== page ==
Success stories: Wine destination, art highway

February 22, 2007 12:00 am

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David Beurle has built a large portfolio of his work with communities that want to redevelop themselves economically. Among the success stories:

•Martinborough, New Zealand, built itself into a wine center and marketed itself as the place for Kiwis to taste the wines of that nation's Wirewrappah regions. It is now the No.1 weekend destination spot in New Zealand.

•Hayden, Western Australia, began its new life as a town of 600 at the edge of the settled portion of its corner of the nation. But it had a rock formation, Wave Rock. From that snapshot opportunity, the town has grown into an international tourist destination as the prime place to get an Australian country town experience.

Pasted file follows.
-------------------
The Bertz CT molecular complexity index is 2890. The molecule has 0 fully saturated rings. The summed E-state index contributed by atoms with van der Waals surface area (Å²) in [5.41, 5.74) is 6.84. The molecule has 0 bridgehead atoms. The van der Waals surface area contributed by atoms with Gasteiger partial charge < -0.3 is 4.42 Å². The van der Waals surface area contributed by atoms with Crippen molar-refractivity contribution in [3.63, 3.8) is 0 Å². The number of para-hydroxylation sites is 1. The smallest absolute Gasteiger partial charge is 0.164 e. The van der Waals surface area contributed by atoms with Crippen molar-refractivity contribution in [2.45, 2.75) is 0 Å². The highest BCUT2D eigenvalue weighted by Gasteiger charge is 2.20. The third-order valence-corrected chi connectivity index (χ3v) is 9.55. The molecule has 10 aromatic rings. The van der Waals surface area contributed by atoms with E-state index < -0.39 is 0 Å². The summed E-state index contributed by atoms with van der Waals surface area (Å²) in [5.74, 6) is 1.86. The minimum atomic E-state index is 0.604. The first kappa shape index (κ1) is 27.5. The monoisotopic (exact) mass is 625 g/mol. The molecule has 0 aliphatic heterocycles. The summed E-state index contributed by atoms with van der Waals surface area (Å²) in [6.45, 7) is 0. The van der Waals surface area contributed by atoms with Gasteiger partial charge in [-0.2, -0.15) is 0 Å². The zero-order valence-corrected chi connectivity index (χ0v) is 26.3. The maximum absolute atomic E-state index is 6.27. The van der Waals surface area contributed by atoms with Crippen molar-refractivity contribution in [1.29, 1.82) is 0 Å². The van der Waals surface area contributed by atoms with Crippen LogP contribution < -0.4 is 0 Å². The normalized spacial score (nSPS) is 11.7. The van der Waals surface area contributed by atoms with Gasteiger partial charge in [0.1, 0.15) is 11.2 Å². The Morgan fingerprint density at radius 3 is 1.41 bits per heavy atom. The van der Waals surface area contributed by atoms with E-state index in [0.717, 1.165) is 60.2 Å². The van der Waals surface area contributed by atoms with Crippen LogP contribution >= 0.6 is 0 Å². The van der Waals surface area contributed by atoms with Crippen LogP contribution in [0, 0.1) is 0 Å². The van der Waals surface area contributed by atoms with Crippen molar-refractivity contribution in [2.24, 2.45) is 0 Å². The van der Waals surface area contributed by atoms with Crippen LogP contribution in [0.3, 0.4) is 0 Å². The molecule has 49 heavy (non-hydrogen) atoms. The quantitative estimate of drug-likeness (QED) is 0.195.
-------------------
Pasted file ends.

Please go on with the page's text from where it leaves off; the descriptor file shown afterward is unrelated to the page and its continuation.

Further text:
•Hayden's neighbor, Coolen, is almost as far into the sticks – well, the bush. Its success started from bored farmers making horse sculptures out of scrap metal and placing them along their roads as a way to attract people to their bush races. The result? Travel the Tin Horse Highway to the bush races.

•Corrigen, at the end of Hayden's Tin Horse Highway, decided to try for a bizarre (well, to Americans anyway) world record. Its goal was to assemble the most pick-up trucks with a dog in the back. Called the Dog in the Ute (pick-up) competition, it brought 6,000 people to the town of 500. From the attempt came Corrigen's one distinguishing feature: a dog cemetery.

– Cornelia de Bruin